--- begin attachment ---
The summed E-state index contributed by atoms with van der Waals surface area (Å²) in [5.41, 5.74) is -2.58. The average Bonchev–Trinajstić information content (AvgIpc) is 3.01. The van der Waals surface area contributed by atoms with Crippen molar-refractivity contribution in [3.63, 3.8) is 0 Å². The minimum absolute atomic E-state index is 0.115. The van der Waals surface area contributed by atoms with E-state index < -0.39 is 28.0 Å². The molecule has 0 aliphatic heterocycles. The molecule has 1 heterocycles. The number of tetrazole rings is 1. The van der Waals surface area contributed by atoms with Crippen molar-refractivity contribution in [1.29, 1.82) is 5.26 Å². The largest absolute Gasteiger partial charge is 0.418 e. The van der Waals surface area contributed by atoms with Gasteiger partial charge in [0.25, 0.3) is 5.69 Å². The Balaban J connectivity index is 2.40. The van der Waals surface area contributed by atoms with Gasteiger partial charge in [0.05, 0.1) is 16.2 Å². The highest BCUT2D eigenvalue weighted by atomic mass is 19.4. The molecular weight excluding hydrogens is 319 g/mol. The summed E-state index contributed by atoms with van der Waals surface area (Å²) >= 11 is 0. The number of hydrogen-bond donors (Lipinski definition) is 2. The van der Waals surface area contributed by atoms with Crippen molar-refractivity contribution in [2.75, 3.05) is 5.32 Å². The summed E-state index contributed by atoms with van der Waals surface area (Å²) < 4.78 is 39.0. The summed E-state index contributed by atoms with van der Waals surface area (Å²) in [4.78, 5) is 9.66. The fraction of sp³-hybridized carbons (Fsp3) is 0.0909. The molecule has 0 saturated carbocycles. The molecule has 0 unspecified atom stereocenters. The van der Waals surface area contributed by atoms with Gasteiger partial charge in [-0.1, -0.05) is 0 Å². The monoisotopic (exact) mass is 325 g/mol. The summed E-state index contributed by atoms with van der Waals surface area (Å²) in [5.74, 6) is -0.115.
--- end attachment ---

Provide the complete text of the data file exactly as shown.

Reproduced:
The summed E-state index contributed by atoms with van der Waals surface area (Å²) in [5.41, 5.74) is -2.58. The average Bonchev–Trinajstić information content (AvgIpc) is 3.01. The van der Waals surface area contributed by atoms with Crippen molar-refractivity contribution in [3.63, 3.8) is 0 Å². The minimum absolute atomic E-state index is 0.115. The van der Waals surface area contributed by atoms with E-state index < -0.39 is 28.0 Å². The molecule has 0 aliphatic heterocycles. The molecule has 1 heterocycles. The number of tetrazole rings is 1. The van der Waals surface area contributed by atoms with Crippen molar-refractivity contribution in [1.29, 1.82) is 5.26 Å². The largest absolute Gasteiger partial charge is 0.418 e. The van der Waals surface area contributed by atoms with Gasteiger partial charge in [0.25, 0.3) is 5.69 Å². The Balaban J connectivity index is 2.40. The van der Waals surface area contributed by atoms with Gasteiger partial charge in [0.05, 0.1) is 16.2 Å². The highest BCUT2D eigenvalue weighted by atomic mass is 19.4. The molecular weight excluding hydrogens is 319 g/mol. The summed E-state index contributed by atoms with van der Waals surface area (Å²) >= 11 is 0. The number of hydrogen-bond donors (Lipinski definition) is 2. The van der Waals surface area contributed by atoms with Crippen molar-refractivity contribution in [2.75, 3.05) is 5.32 Å². The summed E-state index contributed by atoms with van der Waals surface area (Å²) < 4.78 is 39.0. The summed E-state index contributed by atoms with van der Waals surface area (Å²) in [4.78, 5) is 9.66. The fraction of sp³-hybridized carbons (Fsp3) is 0.0909. The molecule has 0 saturated carbocycles. The molecule has 0 unspecified atom stereocenters. The van der Waals surface area contributed by atoms with Gasteiger partial charge in [-0.1, -0.05) is 0 Å². The monoisotopic (exact) mass is 325 g/mol. The summed E-state index contributed by atoms with van der Waals surface area (Å²) in [5.74, 6) is -0.115.